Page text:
Is Harely Too Cool For Buell?

http://www.youtube.com/watch?v=izzlN2zC8PU

Teutonic BMW Trick or Moped Magic?

http://www.youtube.com/watch?v=Eh1wnZrSVq8

We Can Always Use A Little More Training, Can’t We?

http://www.youtube.com/watch?v=ryqse5mX1Nk

CHiP’s Off The Block (of cheese)

http://www.youtube.com/watch?v=yYTucV5kYsU

And If you haven’t wasted enough time, the exciting CHiPs CHaSe!

http://www.youtube.com/watch?v=0tXR-kq2BEw&NR=1

Share

Video (NSFW) – Motorcycle Crash At Tail of the Dragon – Analysis

(Not Safe For Work – profanity) One of my favorite videos form the Tail of the Dragon at Deals Gap at the North Carolina / Tennessee border. There’s just so much wrong here, but could a more skilled motorcycle rider have pull it off?

Excessive speed and crossing on a yellow line are not atypical illegal practices on this notorious stretch of road and for these guys it was a big mistake that ended badly. But the more I look at it, the more I think it could have turned out differently.

It looks like the first rider could have reacted better. It appears he panics, sits up, fixates on the target ahead, and just grabs a handful of brakes. Unfortunately, he grabs the wrong brake (both of them do) locking the rear wheel and loosing grip just when they need it most. Rookie mistake, I’m not seeing the dive that would have come with better use of the front brake, and that’s why you now see so many new bikes with linked anti-lock braking systems.

Had he pitched into the turn I suspect a more skilled rider could have scrubbed off enough speed to make the next bend, though it would still have been hairy and left a nasty stain on the seat. I’d take going down trying to make the turn over just riding into the abyss any day. Even on an overweight behemoth of a bike like these Harleys, shifting your body makes a huge difference in negotiating a curve, and might have saved the day. Then again, it’s easy to judge from the safety of my comfy chair.

Bottom line, the “Dragon” bites another rider, though he did everything he could to provoke it.

See blog post “Move Your Ass to Save It” for tips on avoiding a similar fate – http://smokymountainrider.com/?p=131 and other mountain riding tips in posts nearby.

Share

Harley – Is Image Enough?

Reading the paper this morning I see the predicted demise of GM despite it’s recent infusion of bailout capital and my thoughts turn to our home-grown motorcycle, Harley-Davidson. The iconic manufacturer of the “American” motorcycle has fallen into the same quagmire that sucks the auto giants down and could also stand an infusion of capital to stay afloat. It’s not the first time, and I’ll bet they survive, though will they emerge a different company?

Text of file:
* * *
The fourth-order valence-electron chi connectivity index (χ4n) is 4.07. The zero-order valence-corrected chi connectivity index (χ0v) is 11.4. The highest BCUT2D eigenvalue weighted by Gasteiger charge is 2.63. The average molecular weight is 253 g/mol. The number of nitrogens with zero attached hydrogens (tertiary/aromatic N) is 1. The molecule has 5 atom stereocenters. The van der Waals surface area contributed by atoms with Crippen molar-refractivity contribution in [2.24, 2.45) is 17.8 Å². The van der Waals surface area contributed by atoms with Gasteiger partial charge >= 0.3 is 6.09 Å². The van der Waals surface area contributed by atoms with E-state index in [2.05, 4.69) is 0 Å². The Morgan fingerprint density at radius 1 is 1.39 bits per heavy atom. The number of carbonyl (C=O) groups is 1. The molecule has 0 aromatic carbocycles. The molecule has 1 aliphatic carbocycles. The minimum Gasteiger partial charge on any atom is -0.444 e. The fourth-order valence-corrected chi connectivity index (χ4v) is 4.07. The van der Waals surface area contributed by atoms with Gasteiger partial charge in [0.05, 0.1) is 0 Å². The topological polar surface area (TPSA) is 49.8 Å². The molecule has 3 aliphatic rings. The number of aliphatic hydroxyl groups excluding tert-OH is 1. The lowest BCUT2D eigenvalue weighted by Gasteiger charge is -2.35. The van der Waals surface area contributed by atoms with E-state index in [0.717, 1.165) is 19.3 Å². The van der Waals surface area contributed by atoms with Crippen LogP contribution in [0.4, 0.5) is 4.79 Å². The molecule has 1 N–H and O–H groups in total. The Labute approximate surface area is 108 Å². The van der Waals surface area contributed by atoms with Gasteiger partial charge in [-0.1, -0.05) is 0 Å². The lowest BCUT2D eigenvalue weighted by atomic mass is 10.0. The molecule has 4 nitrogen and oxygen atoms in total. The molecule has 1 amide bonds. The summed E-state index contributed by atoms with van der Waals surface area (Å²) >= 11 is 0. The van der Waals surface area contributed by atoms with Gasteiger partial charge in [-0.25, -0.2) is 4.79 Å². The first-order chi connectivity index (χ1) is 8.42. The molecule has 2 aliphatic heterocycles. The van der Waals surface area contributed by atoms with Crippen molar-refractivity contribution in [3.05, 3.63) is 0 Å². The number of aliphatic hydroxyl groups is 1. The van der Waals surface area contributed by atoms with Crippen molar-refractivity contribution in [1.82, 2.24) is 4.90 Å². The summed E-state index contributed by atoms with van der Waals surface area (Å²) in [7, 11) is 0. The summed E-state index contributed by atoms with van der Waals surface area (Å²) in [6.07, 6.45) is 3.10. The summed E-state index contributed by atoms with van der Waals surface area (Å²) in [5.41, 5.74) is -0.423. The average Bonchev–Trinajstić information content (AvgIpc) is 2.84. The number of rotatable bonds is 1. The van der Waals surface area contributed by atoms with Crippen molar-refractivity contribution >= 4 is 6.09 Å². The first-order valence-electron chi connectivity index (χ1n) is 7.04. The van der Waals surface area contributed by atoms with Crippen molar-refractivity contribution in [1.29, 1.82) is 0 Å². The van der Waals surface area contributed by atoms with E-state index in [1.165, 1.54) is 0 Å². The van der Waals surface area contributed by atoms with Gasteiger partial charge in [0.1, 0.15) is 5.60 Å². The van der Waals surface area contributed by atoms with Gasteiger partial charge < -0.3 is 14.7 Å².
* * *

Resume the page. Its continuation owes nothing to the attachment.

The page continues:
The buzz talk seems to be the automakers need to retool, to produce a different product, become more competitive and less expansive in scope. The behemoth gas guzzling land yachts are a thing of the past and we need to embrace new technologies for the future. What does this portend for the “SUV of motorcycles”, the Harley-Davidson?

Those who ride American iron do not do so for the cutting edge technology, the outstanding performance, or the economies of purchase price nor operation. Foreign brands trump them in spades in every category. Harley survives on it’s image, and to ride one is to become a part of a subculture, but admission to that exclusive club carries a hefty price.

As we go forward, I wonder how Harley will address this imbalance. Is image enough to overcome the competitors that offer twice the bike at half the price? As the competition perfects cutting edge technologies and they become just another standard feature, will Harley sink to the category of old school clunker? Just how much is pride really worth in an ever tightening market?

Share

Memories of My First Road Bike – a Harley at Age 15

T’was the summer of ’72 when the laws of the Sunshine State permitted a youthful 15 year old to drive; not alone mind you, an adult was required as co-pilot, and only during daylight hours except for motorcycles. For a kid yearning for freedom, and parents all too ready for him to be self-sufficient, the outcome was as set as stone.